steel-toe capped boots

The Archaeology of Food!

I’ve been a commercial archaeologist for 13 years and have worked in Ireland, Greece and Australia. My days once consisted of jumping into a muddy hole in the depths of winter to shovel out the sticky and waterlogged fills within and then trudge to the spoil-heap with heavy boots. My days also consisted of excavating beautiful wooden troughs in fulachta fiadh (burnt mounds) or excavating postholes of Bronze Age structures in the balmy summer sun. However, the recession in Ireland has led to a decline in commercial archaeological work and the absence of muddy viz-vest clad hordes of trowel-grasping excavators is the most visible proof of this!


Ruth Taylor: Senior Archaeologist and Accidental Impeder of Be-suited City Folk

8am. I found myself on a building site, in a dank basement peering down a 2m deep hole, wielding both a torch and a hand tape as I valiantly attempted to record a late medieval barrel-lined well and a medieval quarry pit that were visible in section. This was challenging to say the least as  I wasn’t about to enter a deep, unshored foundation trench – safety first! In addition to my usual hard hat, safety boots and gloves, I was also wearing ear defenders and a dust mask, as they were breaking out concrete nearby; all you could see of my face were my eyes. A few snaps for the archaeological record later and I could be found slowly sinking into the spoil heap waving a metal detector around, listening for the beep that would indicate a potentially exciting small find. Unfortunately, all I seemed to detect today were the iron girders supporting the existing building. I did my best to wipe off the mud caking my steel-toe capped boots, but still felt guilty once I had climbed out of the basement and seen that the site cleaner had just finished vacuuming the construction site office.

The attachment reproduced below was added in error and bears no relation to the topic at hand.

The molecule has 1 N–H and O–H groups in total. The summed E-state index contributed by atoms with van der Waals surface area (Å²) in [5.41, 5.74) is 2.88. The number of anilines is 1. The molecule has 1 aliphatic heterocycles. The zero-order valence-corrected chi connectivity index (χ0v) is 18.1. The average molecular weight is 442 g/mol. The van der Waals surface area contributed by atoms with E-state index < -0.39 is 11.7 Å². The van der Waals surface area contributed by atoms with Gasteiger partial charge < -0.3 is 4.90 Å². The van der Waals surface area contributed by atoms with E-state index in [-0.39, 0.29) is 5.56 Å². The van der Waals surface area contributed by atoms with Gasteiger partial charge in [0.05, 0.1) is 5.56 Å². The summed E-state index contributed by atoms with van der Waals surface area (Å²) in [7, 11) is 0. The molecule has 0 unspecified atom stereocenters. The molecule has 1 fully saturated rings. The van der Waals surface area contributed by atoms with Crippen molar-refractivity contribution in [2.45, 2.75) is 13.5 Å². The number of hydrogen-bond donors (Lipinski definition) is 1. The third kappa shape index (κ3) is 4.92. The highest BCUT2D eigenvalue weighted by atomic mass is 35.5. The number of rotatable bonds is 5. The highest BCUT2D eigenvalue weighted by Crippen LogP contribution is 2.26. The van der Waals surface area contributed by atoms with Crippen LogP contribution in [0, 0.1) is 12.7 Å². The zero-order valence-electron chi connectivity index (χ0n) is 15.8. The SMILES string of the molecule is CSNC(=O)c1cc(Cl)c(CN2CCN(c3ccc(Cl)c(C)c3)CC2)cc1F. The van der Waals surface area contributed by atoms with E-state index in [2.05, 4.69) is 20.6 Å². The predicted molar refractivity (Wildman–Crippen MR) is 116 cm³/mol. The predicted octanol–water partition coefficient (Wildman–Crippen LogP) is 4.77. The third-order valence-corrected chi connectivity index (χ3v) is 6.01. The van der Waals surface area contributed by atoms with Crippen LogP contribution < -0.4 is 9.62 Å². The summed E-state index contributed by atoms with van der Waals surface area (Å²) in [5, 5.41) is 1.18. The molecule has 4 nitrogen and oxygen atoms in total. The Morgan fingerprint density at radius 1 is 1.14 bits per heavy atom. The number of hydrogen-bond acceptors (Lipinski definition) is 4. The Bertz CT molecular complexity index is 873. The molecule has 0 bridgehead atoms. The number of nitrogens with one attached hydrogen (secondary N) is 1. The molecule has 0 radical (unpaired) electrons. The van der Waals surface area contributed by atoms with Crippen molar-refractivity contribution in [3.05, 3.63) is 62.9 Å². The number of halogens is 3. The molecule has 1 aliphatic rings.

Hazards of archaeology #725: muddy boots; Hazards of archaeology #726 leaving muddy bootprints

I left site at 9.30am and caught a bus to the office. I’ve never managed to travel light as an archaeologist, but today I felt like a packhorse as I carted: my rucksack, the site records, camera, half-metre scale and metal detector to the bus stop. If you were walking through the City of London this morning and were almost taken out by an over-laden, slightly disheveled individual with hard-hat hair wearing a grubby pair of jeans – I can only apologise.

Present time. After a cup of tea and a catch-up (ok, ok – gossip) with my colleagues, I’ve settled down to write this post before starting work on a geotechnical watching brief report for a site I finished a few weeks ago. As thrilling as that sounds, I may need some chocolate biscuits for motivation. Does anyone want anything from the Co-op?